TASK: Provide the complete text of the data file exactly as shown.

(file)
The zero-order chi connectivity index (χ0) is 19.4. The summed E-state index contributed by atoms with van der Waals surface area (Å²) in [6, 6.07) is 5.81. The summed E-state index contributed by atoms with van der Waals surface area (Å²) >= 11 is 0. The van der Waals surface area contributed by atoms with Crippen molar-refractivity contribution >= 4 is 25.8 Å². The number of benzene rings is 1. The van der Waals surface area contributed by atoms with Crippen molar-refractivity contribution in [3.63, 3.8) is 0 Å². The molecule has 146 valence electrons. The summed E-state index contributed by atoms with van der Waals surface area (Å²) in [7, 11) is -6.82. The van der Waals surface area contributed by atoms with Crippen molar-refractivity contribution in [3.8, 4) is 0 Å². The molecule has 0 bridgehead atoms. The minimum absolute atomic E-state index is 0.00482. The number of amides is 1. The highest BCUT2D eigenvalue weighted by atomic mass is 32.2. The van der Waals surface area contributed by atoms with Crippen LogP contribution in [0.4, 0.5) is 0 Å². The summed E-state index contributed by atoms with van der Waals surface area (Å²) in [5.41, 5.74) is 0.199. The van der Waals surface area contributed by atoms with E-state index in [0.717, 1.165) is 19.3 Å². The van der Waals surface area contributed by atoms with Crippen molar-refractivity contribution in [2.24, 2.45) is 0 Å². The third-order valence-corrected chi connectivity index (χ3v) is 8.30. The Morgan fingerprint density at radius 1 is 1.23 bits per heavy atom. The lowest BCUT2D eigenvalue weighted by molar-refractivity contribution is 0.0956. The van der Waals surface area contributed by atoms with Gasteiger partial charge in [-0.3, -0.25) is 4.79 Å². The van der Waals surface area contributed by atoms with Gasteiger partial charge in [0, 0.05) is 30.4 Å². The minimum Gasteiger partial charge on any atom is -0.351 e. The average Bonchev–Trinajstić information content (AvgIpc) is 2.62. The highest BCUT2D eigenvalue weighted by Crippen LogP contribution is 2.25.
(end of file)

The zero-order chi connectivity index (χ0) is 19.4. The summed E-state index contributed by atoms with van der Waals surface area (Å²) in [6, 6.07) is 5.81. The summed E-state index contributed by atoms with van der Waals surface area (Å²) >= 11 is 0. The van der Waals surface area contributed by atoms with Crippen molar-refractivity contribution >= 4 is 25.8 Å². The number of benzene rings is 1. The van der Waals surface area contributed by atoms with Crippen molar-refractivity contribution in [3.63, 3.8) is 0 Å². The molecule has 146 valence electrons. The summed E-state index contributed by atoms with van der Waals surface area (Å²) in [7, 11) is -6.82. The van der Waals surface area contributed by atoms with Crippen molar-refractivity contribution in [3.8, 4) is 0 Å². The molecule has 0 bridgehead atoms. The minimum absolute atomic E-state index is 0.00482. The number of amides is 1. The highest BCUT2D eigenvalue weighted by atomic mass is 32.2. The van der Waals surface area contributed by atoms with Crippen LogP contribution in [0.4, 0.5) is 0 Å². The summed E-state index contributed by atoms with van der Waals surface area (Å²) in [5.41, 5.74) is 0.199. The van der Waals surface area contributed by atoms with E-state index in [0.717, 1.165) is 19.3 Å². The van der Waals surface area contributed by atoms with Crippen molar-refractivity contribution in [2.24, 2.45) is 0 Å². The third-order valence-corrected chi connectivity index (χ3v) is 8.30. The Morgan fingerprint density at radius 1 is 1.23 bits per heavy atom. The lowest BCUT2D eigenvalue weighted by molar-refractivity contribution is 0.0956. The van der Waals surface area contributed by atoms with Gasteiger partial charge in [-0.3, -0.25) is 4.79 Å². The van der Waals surface area contributed by atoms with Gasteiger partial charge in [0, 0.05) is 30.4 Å². The minimum Gasteiger partial charge on any atom is -0.351 e. The average Bonchev–Trinajstić information content (AvgIpc) is 2.62. The highest BCUT2D eigenvalue weighted by Crippen LogP contribution is 2.25.